May 20, 2019

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In Baseball’s Game of Numbers, Yankees Differ on Which Ones Count

In Baseball’s Game of Numbers, Yankees Differ on Which Ones Count
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Another measure Judge cited seemed counterintuitive. At 6 foot 7, Judge is one of the tallest position players in baseball history. But he prides himself on being faster than you would think; 374 players were slower than him last season, according to Major League Baseball’s Statcast data. Judge keeps tabs on how often he is scoring from second base on a single or advancing from first to third as a base runner.

“If you look all over the game, you’ll see a lot of guys just go first to second,” he said. “There’s a lot more chances to go first to third than people think. You just got to be aggressive.”

Judge’s fellow slugger, Giancarlo Stanton, prefers to examine which of his hitting tendencies opposing pitchers might exploit. When scrutinizing his performance with runners in scoring position, he said, he examines his mental approach rather than a popular statistic like on-base-plus-slugging percentage (O.P.S.).

Stanton, 29, does check his chase rate, a phrase for the percentage of times a batter swings at pitches outside the strike zone. During Stanton’s first season with the Yankees in 2018 after a trade from the Miami Marlins, his chase rate jumped more than five percentage points to nearly 33 percent from the previous season, according to FanGraphs.com, which may have contributed to his decline in overall power production.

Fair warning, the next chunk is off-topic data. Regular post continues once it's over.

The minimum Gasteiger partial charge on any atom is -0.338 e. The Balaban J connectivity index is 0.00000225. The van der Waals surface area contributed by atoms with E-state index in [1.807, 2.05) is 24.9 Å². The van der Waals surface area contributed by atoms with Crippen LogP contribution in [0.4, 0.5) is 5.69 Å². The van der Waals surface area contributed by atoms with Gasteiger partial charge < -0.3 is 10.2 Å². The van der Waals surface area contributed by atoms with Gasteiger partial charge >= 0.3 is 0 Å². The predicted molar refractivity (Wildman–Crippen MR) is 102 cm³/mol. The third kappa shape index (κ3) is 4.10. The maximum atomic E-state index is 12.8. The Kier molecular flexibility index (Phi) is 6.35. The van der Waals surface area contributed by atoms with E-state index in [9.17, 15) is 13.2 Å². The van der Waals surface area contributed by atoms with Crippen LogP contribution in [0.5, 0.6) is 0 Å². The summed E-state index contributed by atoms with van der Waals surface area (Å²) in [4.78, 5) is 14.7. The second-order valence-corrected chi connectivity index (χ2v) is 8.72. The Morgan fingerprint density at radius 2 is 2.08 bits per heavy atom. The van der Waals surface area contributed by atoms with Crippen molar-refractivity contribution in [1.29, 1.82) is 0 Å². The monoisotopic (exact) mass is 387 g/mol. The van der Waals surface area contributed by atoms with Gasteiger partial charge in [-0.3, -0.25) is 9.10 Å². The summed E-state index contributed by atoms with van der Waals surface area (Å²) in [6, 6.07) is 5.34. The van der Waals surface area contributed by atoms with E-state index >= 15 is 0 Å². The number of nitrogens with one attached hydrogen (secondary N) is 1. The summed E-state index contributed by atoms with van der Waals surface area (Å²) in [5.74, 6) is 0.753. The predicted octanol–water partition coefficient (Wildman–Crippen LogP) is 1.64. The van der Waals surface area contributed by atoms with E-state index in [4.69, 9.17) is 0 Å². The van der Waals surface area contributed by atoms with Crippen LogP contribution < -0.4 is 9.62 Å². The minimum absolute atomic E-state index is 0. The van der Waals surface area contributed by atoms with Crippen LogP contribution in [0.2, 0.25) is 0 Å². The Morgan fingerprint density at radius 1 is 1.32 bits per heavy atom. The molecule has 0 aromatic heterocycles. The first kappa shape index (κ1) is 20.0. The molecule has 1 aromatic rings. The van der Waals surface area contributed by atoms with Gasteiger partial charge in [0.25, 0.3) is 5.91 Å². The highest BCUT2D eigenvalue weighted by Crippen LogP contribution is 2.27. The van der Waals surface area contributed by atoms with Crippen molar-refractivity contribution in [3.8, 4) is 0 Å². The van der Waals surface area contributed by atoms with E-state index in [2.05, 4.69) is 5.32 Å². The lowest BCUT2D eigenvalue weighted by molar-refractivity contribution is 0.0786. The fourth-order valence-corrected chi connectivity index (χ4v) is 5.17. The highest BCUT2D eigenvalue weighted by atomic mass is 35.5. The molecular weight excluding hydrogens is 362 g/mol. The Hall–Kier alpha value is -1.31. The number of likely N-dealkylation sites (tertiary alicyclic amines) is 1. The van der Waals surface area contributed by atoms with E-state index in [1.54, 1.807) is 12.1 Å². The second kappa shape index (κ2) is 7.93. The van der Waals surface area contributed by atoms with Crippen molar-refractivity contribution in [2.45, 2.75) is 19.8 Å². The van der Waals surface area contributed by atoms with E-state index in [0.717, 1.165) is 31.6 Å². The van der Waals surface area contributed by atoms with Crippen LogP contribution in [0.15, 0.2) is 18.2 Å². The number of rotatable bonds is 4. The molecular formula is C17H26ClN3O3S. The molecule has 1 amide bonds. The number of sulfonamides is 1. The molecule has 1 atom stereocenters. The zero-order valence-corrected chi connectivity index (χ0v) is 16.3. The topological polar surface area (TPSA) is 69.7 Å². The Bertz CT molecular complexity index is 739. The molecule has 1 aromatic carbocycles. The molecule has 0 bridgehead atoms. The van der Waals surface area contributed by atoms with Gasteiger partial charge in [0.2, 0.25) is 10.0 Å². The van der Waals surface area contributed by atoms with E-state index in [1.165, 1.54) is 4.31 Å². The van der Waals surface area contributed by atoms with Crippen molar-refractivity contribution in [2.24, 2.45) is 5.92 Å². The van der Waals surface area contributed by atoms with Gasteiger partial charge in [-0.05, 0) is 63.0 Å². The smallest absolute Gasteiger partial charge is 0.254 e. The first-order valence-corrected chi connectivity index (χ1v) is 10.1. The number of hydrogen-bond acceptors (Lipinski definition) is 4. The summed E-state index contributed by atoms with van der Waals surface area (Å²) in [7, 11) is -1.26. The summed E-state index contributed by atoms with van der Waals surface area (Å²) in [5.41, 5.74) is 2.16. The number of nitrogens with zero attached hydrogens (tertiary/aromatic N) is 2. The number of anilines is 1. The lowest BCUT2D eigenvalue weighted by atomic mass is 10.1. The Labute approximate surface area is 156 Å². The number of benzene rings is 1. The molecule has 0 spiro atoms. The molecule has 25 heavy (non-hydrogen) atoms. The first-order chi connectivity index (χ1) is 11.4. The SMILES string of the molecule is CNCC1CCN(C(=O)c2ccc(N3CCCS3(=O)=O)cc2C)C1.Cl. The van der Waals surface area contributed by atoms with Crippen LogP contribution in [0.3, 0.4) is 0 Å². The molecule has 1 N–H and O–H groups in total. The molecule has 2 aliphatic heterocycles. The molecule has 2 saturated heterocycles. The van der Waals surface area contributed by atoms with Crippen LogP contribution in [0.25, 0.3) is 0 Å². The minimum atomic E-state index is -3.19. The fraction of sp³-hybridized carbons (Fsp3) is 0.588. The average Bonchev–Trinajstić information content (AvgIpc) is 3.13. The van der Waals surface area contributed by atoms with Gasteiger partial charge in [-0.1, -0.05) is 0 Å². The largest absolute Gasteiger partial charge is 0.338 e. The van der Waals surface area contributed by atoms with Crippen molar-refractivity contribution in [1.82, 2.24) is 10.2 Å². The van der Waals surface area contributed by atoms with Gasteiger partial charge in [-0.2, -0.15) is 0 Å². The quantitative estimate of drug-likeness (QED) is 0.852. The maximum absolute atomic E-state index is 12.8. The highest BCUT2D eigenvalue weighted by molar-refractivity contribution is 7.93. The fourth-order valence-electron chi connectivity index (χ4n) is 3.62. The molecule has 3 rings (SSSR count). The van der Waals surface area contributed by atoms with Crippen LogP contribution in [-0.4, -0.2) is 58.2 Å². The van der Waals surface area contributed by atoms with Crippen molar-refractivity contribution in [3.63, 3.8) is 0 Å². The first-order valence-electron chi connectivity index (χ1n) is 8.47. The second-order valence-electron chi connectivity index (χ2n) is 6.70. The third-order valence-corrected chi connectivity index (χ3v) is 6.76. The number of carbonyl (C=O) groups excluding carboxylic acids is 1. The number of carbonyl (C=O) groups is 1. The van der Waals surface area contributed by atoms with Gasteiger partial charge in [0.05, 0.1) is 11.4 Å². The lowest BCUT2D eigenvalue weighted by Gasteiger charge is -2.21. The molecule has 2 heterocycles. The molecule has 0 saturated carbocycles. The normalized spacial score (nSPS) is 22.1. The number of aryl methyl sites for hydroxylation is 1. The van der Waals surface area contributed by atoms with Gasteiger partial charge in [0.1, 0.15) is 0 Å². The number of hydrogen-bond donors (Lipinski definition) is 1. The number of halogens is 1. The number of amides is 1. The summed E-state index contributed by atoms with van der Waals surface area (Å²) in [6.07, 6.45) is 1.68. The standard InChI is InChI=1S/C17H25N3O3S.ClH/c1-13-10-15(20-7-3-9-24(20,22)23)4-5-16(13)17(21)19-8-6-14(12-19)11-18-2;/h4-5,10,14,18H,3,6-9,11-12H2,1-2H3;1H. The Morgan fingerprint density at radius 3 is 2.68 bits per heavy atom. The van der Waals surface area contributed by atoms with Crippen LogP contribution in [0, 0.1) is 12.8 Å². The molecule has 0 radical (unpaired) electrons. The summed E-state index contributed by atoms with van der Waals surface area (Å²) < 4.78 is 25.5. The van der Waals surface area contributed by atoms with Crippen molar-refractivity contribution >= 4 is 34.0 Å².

Several players said they did not focus on any preferred statistics.

“If you look only at R.B.I., then maybe you don’t hit much in terms of average — or the reverse,” said catcher Gary Sanchez, 26, who is hoping to bounce back from the worst all-around season of his career and return to his 2017 All-Star form. “It’s all important. You try to do it all.”

Others said they avoided statistics entirely. Relief pitcher Dellin Betances, 30, said he knew exactly how he was performing without the numbers to break it down. Troy Tulowitzki, 34, the Yankees’ primary shortstop while Didi Gregorius recovers from elbow surgery, cited an unheard-of statistic: “I look at a winning player.”

Tulowitzki pointed to the Yankees’ new infielder D. J. LeMahieu, 30, a former teammate from their days with the Colorado Rockies, as one. LeMahieu, a career .298 hitter who once won a batting title, loosely keeps tabs on the quality of his at-bats and his strikeouts.



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